What will be will be. Or not.
Each year about this time Americans make promises they know they will not keep. It’s called making a resolution for the New Year and the Association of Mature American Citizens [AMAC] has collected a few such commitments that people have made for 2018. One brave soul put his in writing on social media promising to “work with neglected children-my own.” Another swore he would not “ring the stewardess button on airplanes just to get her phone number.” And, one faithful employee said “I will not bore my boss with the same excuse for taking leaves. I will think of some more excuses.”
It’s the 21st Century and many of us have given up on the practice of making what we think are futile resolutions, according to the Association of Mature American Citizens [AMAC]. But, perhaps we should heed the words of philosopher Alex Epstein: “It is a sad irony that those who write off New Year’s resolutions because so many fail reinforces the passive approach to life that causes so many resolutions-and so many other dreams-to fail. The solution to failed New Year’s resolutions is not to abandon the practice, but to supplement it with a broader resolution-a commitment to a goal-directed life.”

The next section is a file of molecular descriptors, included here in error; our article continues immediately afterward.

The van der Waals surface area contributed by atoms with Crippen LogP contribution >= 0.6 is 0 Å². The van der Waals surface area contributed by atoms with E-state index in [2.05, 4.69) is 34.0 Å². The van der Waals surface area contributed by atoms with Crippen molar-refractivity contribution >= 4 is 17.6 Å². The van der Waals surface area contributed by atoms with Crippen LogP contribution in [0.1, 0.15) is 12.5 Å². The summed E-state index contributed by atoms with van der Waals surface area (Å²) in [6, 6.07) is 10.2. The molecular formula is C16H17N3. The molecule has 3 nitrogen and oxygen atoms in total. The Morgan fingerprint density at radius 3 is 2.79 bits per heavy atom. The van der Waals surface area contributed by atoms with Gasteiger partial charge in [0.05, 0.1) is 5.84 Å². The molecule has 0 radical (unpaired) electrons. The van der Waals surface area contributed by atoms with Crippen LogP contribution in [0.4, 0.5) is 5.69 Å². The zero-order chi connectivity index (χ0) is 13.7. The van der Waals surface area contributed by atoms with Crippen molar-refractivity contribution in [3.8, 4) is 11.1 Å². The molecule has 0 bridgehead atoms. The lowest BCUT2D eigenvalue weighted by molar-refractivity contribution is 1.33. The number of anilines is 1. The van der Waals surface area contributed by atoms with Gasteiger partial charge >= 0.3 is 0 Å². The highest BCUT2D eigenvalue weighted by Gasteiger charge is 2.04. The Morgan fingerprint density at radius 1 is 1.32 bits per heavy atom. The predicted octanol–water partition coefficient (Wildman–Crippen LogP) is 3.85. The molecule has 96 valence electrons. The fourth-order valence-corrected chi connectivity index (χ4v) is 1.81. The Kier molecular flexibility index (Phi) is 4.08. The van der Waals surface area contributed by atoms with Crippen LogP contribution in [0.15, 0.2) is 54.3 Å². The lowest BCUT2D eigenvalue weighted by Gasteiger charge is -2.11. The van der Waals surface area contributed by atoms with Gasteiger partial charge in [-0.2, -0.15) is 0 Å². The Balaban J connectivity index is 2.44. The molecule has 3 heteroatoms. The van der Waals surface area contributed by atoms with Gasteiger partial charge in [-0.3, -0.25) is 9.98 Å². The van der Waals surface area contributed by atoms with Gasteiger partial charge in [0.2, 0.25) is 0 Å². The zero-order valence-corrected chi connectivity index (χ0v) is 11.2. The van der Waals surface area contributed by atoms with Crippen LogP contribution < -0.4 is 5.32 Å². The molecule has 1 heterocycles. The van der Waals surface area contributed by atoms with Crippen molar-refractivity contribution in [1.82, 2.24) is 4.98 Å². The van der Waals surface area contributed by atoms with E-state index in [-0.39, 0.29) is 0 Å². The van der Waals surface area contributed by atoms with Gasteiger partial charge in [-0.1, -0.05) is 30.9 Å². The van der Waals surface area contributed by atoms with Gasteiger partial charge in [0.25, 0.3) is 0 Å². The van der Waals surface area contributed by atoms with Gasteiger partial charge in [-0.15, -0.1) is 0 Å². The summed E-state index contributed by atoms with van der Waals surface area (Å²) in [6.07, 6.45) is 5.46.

Where did it all begin?
Whose bright idea was it to ring in the New Year with a lot of noise and revelry? You can blame it on the Babylonians, says the Association of Mature American Citizens [AMAC]. Some 4,000 they started the tradition with an eleven-day celebration as a way of getting in good with their gods.